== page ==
Spending more than four hours a day sitting in front of a television or computer more than doubles your risk of dying from or being hospitalized for heart disease, according to a new study.
And even those who exercise can’t overcome the detrimental effects of too much screen time, said study researcher Emmanuel Stamatakis, of the Department of Epidemiology and Public Health at the University College London.
Many people have sedentary jobs, and spend five to seven hours sitting at their desk or in their cars during their daily commute, he said. Tack on two to four hours of leisure time spent sitting, and the total can balloon to 10 hours a day spent parked in a chair.
“This is excessive,” Stamatakis told MyHealthNewsDaily.
The study is published in the Jan. 18 issue of the Journal of the American College of Cardiology.
Death and risks
Stamatakis and his colleagues studied 4,512 adults who answered questions as part of the 2003 Scottish Health Survey. Researchers asked how much leisure screen time the people took in each day, which included watching TV or DVDs, playing video games and using the computer. After 4.3 years, there were 325 deaths from all causes and 215 cardiac events.
The researchers found that the people who spent more than four hours a day sitting in front of a TV or computer in their spare time were 48 percent more likely to die from any cause, and 125 percent more likely to have heart problems over the study period, than people who spent fewer than two hours of leisure time in front of a screen.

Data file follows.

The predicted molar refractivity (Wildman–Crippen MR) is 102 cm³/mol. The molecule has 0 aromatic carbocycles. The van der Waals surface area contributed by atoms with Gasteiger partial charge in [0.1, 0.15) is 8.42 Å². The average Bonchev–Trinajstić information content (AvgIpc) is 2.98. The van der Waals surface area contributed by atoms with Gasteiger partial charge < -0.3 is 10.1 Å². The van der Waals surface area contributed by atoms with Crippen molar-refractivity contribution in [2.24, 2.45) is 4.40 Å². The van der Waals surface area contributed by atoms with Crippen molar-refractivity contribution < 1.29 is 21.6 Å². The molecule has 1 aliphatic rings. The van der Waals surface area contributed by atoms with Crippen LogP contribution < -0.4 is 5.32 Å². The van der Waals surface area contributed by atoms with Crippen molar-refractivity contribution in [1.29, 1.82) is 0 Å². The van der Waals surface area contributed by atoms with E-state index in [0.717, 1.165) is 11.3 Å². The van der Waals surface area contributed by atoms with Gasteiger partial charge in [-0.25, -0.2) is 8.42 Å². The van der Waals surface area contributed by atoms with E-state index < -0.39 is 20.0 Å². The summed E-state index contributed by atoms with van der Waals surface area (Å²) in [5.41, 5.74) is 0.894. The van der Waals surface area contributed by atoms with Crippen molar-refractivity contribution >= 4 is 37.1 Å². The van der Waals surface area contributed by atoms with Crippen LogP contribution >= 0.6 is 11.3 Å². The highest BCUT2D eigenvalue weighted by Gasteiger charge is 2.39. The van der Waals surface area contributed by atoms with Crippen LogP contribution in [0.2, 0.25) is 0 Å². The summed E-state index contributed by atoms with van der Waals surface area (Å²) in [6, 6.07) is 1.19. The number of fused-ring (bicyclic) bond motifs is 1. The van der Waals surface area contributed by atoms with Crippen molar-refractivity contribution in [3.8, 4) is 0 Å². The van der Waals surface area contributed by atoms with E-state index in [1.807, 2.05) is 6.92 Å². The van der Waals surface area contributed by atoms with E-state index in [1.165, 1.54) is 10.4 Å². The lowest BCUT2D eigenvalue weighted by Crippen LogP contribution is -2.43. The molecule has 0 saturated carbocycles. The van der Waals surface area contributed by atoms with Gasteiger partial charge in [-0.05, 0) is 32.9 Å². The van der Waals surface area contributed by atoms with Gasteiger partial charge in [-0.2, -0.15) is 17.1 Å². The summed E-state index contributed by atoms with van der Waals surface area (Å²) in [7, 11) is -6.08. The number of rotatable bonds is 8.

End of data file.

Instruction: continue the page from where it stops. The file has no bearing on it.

And exercise also didn’t seem to neutralize screen time’s effects on heart disease, Stamatakis said. There was no difference in heart disease risk between people who reported getting less than two hours a day of exercise and those who reported more than two hours a day of exercise, he said.
Causes and effects
Stamatakis said there are two reasons why spending leisure time in front of a screen might be associated with increased risks of dying and heart disease. One is that the type of person who sits in front of a TV for long periods of time may lead an unhealthy lifestyle in other ways as well.
Or, sitting for long periods of time could increase heart problems by inducing inflammation, he said.
Researchers found that blood levels of C-reactive protein — a marker of inflammation — was twice as high in people who spent more than four hours of time in front of a screen than people who spent less than two.
If it’s true that the act of sitting is to blame, then “the findings are generalizable to those who sit and stare at a computer for eight hours a day during work,” Stamatakis said.
The body needs to move around in order to break down sugars and triglycerides, said Dr. Gerald Fletcher, an American Heart Association spokesman and cardiologist at the Mayo Clinic in Florida, who was not involved with the study.
“Things are too convenient,” Fletcher told MyHealthNewsDaily.
To add some movement into leisure time, he recommended ditching the remote control and getting up to change the channel on the TV, and keeping snack bars far away from the TV.
To increase physical activity at the office, he suggested using the bathroom or getting a drink of water on the other side of the office.
Pass it on: Spending more than four hours of your free time in front of a TV or computer each day increases your risk of death or hospitalization from heart disease twofold.
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